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Book Review   |    
Maggie Bennington-Davis
Psychiatric Services 2007; doi:
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by Chris Bohjalian; New York, Shaye Areheart Books, 2007, 384 pages, $25

Dr. Bennington-Davis is the medical director of Cascadia Behavioral Healthcare, Salem, Oregon.

Chris Bohjalian is a favorite author of mine. He wrote Midwives, Before You Know Kindness, Buffalo Soldier, and Trans-Sister Radio, among others. Each of these books catapults the reader into one or another provoking societal issue. A review of any would fit easily into the book review section of Psychiatric Services. The Double Bind, Bohjalian's tenth book, takes on issues of mental illness and homelessness directly.

The novel, like Bohjalian's other works, is complex and difficult to describe. It is half-sequel to The Great Gatsby and half suspense. Its references to Gatsby are so confident that halfway through The Double Bind I set it aside to reread Gatsby and assure myself that it too is fiction, not history.

The Double Bind's protagonist is Laurel, a college sophomore who is attacked and nearly killed while bicycling in rural Vermont. She withdraws from her previous life but eventually finishes a degree in social work and, fast-forward a few years, works for a homeless shelter in Burlington. When a mentally ill, homeless man named Bobbie Crocker dies, he leaves a collection of photographs of famous people and, eerily, of a girl on a bicycle on the very rural road where Laurel was attacked, perhaps Laurel herself. To complicate matters, there are other images of where Laurel grew up, which is near Gatsby's cousin Daisy Buchanan's home in West Egg, the fictional setting of The Great Gatsby.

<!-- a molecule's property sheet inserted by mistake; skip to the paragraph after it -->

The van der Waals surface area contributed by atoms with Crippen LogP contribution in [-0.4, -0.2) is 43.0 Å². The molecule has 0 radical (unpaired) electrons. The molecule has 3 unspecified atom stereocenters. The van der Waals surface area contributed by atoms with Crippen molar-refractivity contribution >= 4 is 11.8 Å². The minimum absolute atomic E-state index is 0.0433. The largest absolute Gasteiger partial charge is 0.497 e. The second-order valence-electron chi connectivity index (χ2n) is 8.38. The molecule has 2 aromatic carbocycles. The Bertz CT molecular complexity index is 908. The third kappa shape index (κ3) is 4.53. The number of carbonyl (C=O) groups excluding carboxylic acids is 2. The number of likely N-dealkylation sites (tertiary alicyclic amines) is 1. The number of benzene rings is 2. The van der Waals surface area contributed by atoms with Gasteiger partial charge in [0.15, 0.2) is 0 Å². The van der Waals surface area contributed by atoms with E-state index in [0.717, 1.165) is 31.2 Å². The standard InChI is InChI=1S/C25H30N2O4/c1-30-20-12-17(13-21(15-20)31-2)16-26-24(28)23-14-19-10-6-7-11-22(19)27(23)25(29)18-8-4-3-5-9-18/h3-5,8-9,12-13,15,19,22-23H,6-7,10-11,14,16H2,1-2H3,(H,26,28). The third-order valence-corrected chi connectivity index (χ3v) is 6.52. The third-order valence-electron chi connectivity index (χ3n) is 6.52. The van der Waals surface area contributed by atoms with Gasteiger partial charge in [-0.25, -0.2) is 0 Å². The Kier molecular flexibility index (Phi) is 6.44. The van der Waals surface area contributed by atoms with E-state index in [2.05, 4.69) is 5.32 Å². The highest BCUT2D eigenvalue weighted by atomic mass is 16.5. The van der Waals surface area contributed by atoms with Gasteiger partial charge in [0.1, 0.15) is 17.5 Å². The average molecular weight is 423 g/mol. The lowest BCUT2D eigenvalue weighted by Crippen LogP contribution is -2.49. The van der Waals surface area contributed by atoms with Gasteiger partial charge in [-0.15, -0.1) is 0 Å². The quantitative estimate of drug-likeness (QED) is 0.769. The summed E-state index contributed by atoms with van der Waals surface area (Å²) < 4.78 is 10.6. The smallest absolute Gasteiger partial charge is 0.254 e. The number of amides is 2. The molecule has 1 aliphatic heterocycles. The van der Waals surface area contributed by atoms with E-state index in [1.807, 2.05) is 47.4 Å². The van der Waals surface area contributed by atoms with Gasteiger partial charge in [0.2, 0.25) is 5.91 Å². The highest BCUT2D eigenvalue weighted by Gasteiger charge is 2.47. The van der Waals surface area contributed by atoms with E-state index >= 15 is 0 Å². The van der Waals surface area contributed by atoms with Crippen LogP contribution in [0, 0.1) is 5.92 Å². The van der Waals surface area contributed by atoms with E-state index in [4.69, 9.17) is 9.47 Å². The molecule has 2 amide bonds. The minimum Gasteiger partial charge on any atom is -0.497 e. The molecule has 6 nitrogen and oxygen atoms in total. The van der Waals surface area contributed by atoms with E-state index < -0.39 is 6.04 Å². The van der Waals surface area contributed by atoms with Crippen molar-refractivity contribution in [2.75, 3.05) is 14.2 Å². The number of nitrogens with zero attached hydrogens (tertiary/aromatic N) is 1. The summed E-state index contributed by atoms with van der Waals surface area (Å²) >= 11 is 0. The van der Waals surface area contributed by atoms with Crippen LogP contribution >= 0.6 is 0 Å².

Interestingly, Bohjalian, in an author's note, tells the reader that the photos of famous people really were in the possession of a real homeless man who died in a homeless shelter in Burlington. Several of the pictures are reproduced in the book and feature Chuck Berry, Muddy Waters, Walt Whitman, Martin Luther King, and other famous figures.

Bohjalian treats issues of both mental illness and homelessness with empathy and compassion. Excerpts of the progress notes of Bobbie's state hospital psychiatrist lend an air of authenticity to the story. Imagining that Bobbie was an amazing photographer before homelessness and institutionalization got in the way adds warmth to the book, and anger comes from Bobbie's fictional family, the Buchanans, abandoning him because of shame about his mental illness.

Laurel launches into a search based on the photographic clues. The search is actually two searches—one to discover the real identity of Bobbie Crocker and one to discover herself. The book's title hints at the twist ending, but I didn't see it coming.

Complexity, photography, and F. Scott Fitzgerald aside, the writing is occasionally stilted, choppy, and awkward, especially in the first half of the book. Many passages seem to come from a first-time writer who has a good idea but can't figure out how to express it through the characters' dialogue. Eventually the read is worth your time, and it could keep you up all night.




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